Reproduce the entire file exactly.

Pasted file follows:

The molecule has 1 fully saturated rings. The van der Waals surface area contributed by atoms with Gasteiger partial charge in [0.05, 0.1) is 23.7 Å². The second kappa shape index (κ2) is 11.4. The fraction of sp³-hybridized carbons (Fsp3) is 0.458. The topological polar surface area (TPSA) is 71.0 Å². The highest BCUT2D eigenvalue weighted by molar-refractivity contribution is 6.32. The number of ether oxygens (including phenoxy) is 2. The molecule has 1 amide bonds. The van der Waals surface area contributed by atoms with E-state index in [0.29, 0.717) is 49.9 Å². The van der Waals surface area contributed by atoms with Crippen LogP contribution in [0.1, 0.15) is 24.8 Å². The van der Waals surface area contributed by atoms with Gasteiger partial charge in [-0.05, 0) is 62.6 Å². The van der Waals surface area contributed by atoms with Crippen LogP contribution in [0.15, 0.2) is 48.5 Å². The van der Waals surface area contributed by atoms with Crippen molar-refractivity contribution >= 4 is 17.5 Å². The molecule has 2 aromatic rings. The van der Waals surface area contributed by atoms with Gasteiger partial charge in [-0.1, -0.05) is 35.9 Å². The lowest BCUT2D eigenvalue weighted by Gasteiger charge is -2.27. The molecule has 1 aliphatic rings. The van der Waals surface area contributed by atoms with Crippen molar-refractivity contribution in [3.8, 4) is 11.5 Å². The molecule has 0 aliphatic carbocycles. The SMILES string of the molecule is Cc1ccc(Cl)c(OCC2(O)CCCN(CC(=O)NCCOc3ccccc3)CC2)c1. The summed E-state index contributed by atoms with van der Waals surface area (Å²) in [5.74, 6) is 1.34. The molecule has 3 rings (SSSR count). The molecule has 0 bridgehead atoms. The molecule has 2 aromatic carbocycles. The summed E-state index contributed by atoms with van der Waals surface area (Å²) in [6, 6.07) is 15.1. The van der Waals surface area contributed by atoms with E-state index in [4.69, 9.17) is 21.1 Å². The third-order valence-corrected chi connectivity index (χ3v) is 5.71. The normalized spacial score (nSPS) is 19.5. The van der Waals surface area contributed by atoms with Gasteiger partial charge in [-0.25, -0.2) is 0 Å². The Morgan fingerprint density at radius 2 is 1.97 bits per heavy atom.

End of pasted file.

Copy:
The molecule has 1 fully saturated rings. The van der Waals surface area contributed by atoms with Gasteiger partial charge in [0.05, 0.1) is 23.7 Å². The second kappa shape index (κ2) is 11.4. The fraction of sp³-hybridized carbons (Fsp3) is 0.458. The topological polar surface area (TPSA) is 71.0 Å². The highest BCUT2D eigenvalue weighted by molar-refractivity contribution is 6.32. The number of ether oxygens (including phenoxy) is 2. The molecule has 1 amide bonds. The van der Waals surface area contributed by atoms with E-state index in [0.29, 0.717) is 49.9 Å². The van der Waals surface area contributed by atoms with Crippen LogP contribution in [0.1, 0.15) is 24.8 Å². The van der Waals surface area contributed by atoms with Gasteiger partial charge in [-0.05, 0) is 62.6 Å². The van der Waals surface area contributed by atoms with Crippen LogP contribution in [0.15, 0.2) is 48.5 Å². The van der Waals surface area contributed by atoms with Crippen molar-refractivity contribution >= 4 is 17.5 Å². The molecule has 2 aromatic rings. The van der Waals surface area contributed by atoms with Gasteiger partial charge in [-0.1, -0.05) is 35.9 Å². The lowest BCUT2D eigenvalue weighted by Gasteiger charge is -2.27. The molecule has 1 aliphatic rings. The van der Waals surface area contributed by atoms with Crippen molar-refractivity contribution in [3.8, 4) is 11.5 Å². The molecule has 0 aliphatic carbocycles. The SMILES string of the molecule is Cc1ccc(Cl)c(OCC2(O)CCCN(CC(=O)NCCOc3ccccc3)CC2)c1. The summed E-state index contributed by atoms with van der Waals surface area (Å²) in [5.74, 6) is 1.34. The molecule has 3 rings (SSSR count). The molecule has 0 bridgehead atoms. The molecule has 2 aromatic carbocycles. The summed E-state index contributed by atoms with van der Waals surface area (Å²) in [6, 6.07) is 15.1. The van der Waals surface area contributed by atoms with E-state index in [4.69, 9.17) is 21.1 Å². The third-order valence-corrected chi connectivity index (χ3v) is 5.71. The normalized spacial score (nSPS) is 19.5. The van der Waals surface area contributed by atoms with Gasteiger partial charge in [-0.25, -0.2) is 0 Å². The Morgan fingerprint density at radius 2 is 1.97 bits per heavy atom.